• Asherah – is the primary female goddess of this religion. Her worship features temple prostitutes. She is represented by the moon. Lately, worship of this goddess has been revised by certain radical feminists, about whom more later. In her Babylonian guise, she is the root of much of the “New Age” worship. Here, we see her in a cruder form.

Interestingly, the evil nature of the worship of these two has been much softened as of late. The “Noble Savage” myth runs strong in academic circles these days, and we now see the worshipers of these gods as being those who are “at peace with each other and in harmony with their environment.” In fact, this is a religion in which infant sacrifice and sexual infidelity are considered good things, acts of worship. If you substitute abortion for infant sacrifice, I’m not so sure things haven’t changed that much. The fascinating thing is that we now have some “new thinkers” who have revived this religion. Even in our depravity we must have the justification of some form of religion.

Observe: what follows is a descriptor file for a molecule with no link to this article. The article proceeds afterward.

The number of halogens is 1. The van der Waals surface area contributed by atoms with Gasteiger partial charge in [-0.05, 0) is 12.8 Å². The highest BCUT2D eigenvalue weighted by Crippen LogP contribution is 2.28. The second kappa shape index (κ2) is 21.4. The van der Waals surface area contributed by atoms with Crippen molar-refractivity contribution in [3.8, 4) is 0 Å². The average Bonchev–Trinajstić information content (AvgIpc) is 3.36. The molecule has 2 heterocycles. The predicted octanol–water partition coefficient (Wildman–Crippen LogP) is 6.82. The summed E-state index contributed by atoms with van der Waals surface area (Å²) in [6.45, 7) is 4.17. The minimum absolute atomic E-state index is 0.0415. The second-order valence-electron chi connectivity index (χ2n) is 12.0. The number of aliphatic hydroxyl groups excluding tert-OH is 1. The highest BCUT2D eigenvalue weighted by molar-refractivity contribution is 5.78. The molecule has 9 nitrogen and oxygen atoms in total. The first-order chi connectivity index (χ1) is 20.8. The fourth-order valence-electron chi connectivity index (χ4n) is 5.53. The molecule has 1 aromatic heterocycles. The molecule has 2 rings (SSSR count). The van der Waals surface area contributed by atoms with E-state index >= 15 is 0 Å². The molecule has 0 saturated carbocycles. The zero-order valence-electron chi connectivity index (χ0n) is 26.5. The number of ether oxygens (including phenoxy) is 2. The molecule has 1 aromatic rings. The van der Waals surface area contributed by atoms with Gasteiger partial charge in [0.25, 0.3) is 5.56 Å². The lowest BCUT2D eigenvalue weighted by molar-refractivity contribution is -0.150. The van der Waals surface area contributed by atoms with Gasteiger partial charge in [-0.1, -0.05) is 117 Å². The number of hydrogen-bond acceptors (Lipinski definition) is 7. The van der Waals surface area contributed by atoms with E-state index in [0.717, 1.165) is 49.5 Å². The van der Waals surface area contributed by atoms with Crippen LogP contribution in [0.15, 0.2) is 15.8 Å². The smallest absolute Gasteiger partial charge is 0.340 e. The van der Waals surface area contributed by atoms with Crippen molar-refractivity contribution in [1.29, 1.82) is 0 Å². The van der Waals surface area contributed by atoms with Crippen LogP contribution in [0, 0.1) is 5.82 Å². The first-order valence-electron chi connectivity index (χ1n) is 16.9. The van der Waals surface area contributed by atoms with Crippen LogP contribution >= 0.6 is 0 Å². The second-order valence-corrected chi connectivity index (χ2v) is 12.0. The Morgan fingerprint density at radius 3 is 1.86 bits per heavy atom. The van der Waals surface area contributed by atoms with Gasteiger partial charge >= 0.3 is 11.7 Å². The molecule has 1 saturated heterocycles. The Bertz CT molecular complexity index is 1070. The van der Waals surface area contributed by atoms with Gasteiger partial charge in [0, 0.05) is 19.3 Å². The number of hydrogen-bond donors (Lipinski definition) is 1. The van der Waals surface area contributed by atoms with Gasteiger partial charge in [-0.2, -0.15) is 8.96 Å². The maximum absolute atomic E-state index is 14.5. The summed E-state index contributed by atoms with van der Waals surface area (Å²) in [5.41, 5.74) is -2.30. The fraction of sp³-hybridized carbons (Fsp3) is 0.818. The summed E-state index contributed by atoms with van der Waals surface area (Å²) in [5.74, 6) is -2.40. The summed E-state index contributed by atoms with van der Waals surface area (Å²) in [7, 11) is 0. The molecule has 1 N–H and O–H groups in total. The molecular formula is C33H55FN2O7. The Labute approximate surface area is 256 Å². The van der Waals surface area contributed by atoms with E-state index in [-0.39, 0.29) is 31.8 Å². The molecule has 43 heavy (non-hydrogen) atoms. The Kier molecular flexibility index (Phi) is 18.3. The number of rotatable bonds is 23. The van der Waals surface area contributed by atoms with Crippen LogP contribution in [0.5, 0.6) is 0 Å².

We need to have a map to see where things are in this story:


As you can see, Tishbe is on the western side of the Jordan – which leads to the suspicions about Elijah’s origins. The brook, Kerith, is (according to the traditional site) a transient stream – it normally dries up in the summer.


Ravens are clever birds; indeed, one of the most intelligent of species. But there is a lesson in here for us – for ravens are also considered an “unclean” species to the Jew. So the miraculous feeding of Elijah is very unusual in that God uses an animal which is unclean to feed his prophet. The lesson? God’s purposes may be served by angels or ravens, the great or the least. He doesn’t seem to be too fussy that way.

Prophets and Prophecy

Does God use natural disaster to punish a nation?